Obama administration Agriculture Secretary Tom Vilsack has added to the list of counties classified as disaster areas due to the historically destructive summer drought. The majority of American counties are now deemed disaster areas, including 98 of 102 in Illinois, with the urban and suburban counties of Cook, DuPage, Kane and Will not getting the designation.
Gov. Pat Quinn pushed for the disaster designation. After all, it’s hard for government to immediately respond – neither Obama nor Quinn can make it rain – and the disaster tag indicates acknowledgement of a serious problem.
But despite the dramatic sounding name, the federal government will only provide limited assistance to some farmers hit hardest by the drought.
Farmers in disaster areas qualify for low-interest loan programs run by the U.S. Farm Services Agency, including programs that cover the lost revenue from not being able to grow and sell corn. The loans are the only direct policy that comes from a disaster designation.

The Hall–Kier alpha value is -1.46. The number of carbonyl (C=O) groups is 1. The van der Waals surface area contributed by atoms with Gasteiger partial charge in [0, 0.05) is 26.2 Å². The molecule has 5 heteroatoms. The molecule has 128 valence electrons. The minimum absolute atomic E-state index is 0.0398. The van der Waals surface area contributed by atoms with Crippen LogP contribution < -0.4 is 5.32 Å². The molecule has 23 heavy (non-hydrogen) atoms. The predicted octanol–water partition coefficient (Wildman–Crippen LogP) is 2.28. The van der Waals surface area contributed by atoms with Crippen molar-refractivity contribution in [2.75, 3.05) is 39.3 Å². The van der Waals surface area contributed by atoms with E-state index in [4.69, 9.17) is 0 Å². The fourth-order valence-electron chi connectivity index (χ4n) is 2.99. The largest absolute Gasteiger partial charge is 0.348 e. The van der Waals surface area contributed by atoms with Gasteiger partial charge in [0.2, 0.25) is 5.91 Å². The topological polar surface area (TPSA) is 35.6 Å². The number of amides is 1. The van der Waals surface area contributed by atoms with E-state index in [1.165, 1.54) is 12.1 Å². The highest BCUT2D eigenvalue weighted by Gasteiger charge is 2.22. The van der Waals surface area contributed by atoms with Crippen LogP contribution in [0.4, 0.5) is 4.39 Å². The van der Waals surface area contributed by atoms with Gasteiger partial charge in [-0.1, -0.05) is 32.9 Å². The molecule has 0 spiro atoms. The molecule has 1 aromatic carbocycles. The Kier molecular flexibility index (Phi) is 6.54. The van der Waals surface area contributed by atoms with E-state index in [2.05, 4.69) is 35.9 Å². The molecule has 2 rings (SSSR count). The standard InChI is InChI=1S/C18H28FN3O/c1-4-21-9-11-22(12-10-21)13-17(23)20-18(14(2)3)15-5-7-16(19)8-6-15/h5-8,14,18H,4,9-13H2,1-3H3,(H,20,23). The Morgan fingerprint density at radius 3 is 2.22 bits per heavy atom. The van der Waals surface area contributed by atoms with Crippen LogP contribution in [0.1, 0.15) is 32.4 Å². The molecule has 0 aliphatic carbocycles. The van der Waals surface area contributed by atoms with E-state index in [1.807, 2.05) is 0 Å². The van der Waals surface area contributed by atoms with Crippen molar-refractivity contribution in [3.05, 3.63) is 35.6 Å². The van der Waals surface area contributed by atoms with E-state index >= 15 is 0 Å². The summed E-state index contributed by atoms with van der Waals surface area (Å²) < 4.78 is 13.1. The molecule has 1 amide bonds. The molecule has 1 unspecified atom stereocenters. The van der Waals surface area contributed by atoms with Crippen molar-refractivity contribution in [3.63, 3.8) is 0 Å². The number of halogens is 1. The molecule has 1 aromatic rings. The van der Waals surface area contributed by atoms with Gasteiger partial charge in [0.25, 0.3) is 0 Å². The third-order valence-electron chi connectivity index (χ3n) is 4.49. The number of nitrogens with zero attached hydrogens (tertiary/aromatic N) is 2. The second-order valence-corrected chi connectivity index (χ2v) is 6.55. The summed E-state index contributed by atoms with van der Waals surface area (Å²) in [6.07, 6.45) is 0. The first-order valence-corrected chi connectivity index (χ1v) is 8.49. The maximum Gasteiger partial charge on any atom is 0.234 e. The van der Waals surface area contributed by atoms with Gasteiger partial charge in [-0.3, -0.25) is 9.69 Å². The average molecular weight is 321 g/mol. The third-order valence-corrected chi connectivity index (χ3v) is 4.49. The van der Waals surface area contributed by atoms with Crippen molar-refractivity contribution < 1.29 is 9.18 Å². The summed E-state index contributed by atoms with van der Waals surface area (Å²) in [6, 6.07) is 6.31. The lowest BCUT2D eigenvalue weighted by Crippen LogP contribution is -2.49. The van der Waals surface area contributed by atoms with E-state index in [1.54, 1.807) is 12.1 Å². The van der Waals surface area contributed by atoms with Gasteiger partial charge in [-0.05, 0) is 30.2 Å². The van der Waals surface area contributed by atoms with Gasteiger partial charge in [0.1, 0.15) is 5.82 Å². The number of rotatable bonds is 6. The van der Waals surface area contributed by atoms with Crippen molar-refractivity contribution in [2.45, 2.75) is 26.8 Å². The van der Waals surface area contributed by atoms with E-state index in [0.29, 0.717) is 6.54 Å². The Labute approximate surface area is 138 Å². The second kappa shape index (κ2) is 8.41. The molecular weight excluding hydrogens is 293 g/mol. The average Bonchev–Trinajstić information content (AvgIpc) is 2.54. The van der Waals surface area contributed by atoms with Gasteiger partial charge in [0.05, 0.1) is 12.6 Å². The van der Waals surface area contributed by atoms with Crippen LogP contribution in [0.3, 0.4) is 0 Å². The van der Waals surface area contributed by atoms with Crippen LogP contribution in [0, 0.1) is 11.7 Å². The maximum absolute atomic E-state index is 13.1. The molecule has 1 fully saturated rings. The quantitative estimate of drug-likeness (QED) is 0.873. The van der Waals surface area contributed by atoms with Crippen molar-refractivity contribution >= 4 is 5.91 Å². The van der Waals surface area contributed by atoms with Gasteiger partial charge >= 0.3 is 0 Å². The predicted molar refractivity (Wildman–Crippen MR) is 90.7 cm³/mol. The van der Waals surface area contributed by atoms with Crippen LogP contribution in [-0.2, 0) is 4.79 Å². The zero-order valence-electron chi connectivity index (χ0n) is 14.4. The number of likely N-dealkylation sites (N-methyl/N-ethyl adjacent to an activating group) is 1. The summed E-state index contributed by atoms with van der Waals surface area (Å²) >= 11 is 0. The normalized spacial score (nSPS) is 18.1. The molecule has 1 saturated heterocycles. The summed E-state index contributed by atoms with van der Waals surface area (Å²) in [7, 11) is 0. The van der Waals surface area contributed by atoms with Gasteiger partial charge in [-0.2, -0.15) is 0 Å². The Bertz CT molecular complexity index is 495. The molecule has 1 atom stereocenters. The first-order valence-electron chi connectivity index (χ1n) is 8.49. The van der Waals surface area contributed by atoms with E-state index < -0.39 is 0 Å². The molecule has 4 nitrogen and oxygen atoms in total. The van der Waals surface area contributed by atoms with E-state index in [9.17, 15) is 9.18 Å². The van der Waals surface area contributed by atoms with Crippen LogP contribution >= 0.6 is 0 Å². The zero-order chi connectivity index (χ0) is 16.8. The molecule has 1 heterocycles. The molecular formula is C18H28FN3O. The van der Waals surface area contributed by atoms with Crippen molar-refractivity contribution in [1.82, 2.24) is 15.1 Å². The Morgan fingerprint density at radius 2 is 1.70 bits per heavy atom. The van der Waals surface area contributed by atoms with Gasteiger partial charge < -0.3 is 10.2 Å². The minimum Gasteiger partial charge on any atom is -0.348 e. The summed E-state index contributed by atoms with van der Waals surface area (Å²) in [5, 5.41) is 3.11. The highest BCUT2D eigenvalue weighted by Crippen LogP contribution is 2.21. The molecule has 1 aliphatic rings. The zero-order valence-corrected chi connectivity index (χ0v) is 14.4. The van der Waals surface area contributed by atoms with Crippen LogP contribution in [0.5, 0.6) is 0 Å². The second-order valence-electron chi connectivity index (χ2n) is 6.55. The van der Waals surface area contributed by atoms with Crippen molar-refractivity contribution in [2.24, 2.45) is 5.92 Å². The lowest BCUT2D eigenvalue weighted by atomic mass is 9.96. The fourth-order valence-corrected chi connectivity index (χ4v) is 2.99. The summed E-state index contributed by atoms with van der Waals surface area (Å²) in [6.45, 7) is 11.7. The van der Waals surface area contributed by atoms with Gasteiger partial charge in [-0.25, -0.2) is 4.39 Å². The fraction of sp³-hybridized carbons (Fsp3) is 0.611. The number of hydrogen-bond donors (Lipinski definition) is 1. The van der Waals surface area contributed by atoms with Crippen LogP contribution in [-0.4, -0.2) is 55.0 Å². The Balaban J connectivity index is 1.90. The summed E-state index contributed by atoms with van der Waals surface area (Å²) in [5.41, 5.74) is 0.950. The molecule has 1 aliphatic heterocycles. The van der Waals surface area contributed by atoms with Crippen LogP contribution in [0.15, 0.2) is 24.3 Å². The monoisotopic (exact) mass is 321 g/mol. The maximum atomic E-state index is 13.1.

According to Doug Yoder, senior director of Affiliate and Risk Management at the Illinois Farm Bureau, the federal government is a lender of last resort. “Only farmers who cannot find credit elsewhere will be given a loan,” Yoder says.
Farmers must show that they have shopped elsewhere for assistance. Also, some of the loans take a while to kick in. A Noninsured Crop Disaster Assistance Program loan, for example, would not cover crops until 30 days after the application period. So coverage might not be very effective for the rest of the growing season. “We are running out of time,” Yoder says.
The Farm Services Agency is partly stymied by Congress.
The last farm bill that passed in 2007 contained a Supplemental Revenue Assistance program, or SURE, which provides up to $100,000 to individual farmers for crop loss or damage. SURE expired in 2011, and a bill that would reinstate some of its provisions to livestock farmers passed the House yesterday but will probably not be taken up in the Senate. Congress will now recess for five weeks, without having passed either a comprehensive five-year farm bill or emergency drought aid.
At the state level, Quinn has created an Illinois Drought Task Force that has drawn attention to Illinois Finance Authority loans for which some farmers may qualify. But Quinn’s main public proposal was to get Illinois counties declared federal disaster areas. The task force will meet in Springfield August 9 to provide state water supply and crop reports.